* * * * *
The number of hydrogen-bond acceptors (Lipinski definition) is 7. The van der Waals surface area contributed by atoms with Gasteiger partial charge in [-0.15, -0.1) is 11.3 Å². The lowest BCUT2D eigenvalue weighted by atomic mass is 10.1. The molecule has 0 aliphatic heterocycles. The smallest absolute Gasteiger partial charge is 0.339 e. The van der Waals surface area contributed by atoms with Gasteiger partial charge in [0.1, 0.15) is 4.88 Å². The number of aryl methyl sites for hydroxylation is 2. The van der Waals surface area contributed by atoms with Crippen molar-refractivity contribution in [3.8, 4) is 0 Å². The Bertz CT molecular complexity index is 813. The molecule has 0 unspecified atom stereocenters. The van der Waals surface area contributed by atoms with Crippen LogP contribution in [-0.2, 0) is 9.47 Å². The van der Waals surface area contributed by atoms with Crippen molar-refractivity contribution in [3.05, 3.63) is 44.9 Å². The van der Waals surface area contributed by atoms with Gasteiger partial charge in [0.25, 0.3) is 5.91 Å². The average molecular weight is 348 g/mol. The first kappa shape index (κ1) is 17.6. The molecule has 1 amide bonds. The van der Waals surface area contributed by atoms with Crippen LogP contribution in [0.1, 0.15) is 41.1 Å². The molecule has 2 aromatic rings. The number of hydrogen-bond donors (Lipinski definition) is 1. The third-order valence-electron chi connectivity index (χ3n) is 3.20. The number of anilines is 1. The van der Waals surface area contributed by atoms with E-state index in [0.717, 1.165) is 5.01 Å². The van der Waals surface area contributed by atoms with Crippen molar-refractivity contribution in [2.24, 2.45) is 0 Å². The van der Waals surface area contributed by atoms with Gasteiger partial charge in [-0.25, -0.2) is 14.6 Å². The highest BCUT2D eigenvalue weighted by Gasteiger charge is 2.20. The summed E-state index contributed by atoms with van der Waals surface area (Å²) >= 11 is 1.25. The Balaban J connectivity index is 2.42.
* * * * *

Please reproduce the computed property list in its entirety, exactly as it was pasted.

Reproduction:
The number of hydrogen-bond acceptors (Lipinski definition) is 7. The van der Waals surface area contributed by atoms with Gasteiger partial charge in [-0.15, -0.1) is 11.3 Å². The lowest BCUT2D eigenvalue weighted by atomic mass is 10.1. The molecule has 0 aliphatic heterocycles. The smallest absolute Gasteiger partial charge is 0.339 e. The van der Waals surface area contributed by atoms with Gasteiger partial charge in [0.1, 0.15) is 4.88 Å². The number of aryl methyl sites for hydroxylation is 2. The van der Waals surface area contributed by atoms with Crippen molar-refractivity contribution in [3.8, 4) is 0 Å². The Bertz CT molecular complexity index is 813. The molecule has 0 unspecified atom stereocenters. The van der Waals surface area contributed by atoms with Crippen LogP contribution in [-0.2, 0) is 9.47 Å². The van der Waals surface area contributed by atoms with Crippen molar-refractivity contribution in [3.05, 3.63) is 44.9 Å². The van der Waals surface area contributed by atoms with Gasteiger partial charge in [0.25, 0.3) is 5.91 Å². The average molecular weight is 348 g/mol. The first kappa shape index (κ1) is 17.6. The molecule has 1 amide bonds. The van der Waals surface area contributed by atoms with Crippen LogP contribution in [0.1, 0.15) is 41.1 Å². The molecule has 2 aromatic rings. The number of hydrogen-bond donors (Lipinski definition) is 1. The third-order valence-electron chi connectivity index (χ3n) is 3.20. The number of anilines is 1. The van der Waals surface area contributed by atoms with E-state index in [0.717, 1.165) is 5.01 Å². The van der Waals surface area contributed by atoms with Crippen molar-refractivity contribution in [2.24, 2.45) is 0 Å². The van der Waals surface area contributed by atoms with Gasteiger partial charge in [-0.25, -0.2) is 14.6 Å². The highest BCUT2D eigenvalue weighted by Gasteiger charge is 2.20. The summed E-state index contributed by atoms with van der Waals surface area (Å²) >= 11 is 1.25. The Balaban J connectivity index is 2.42.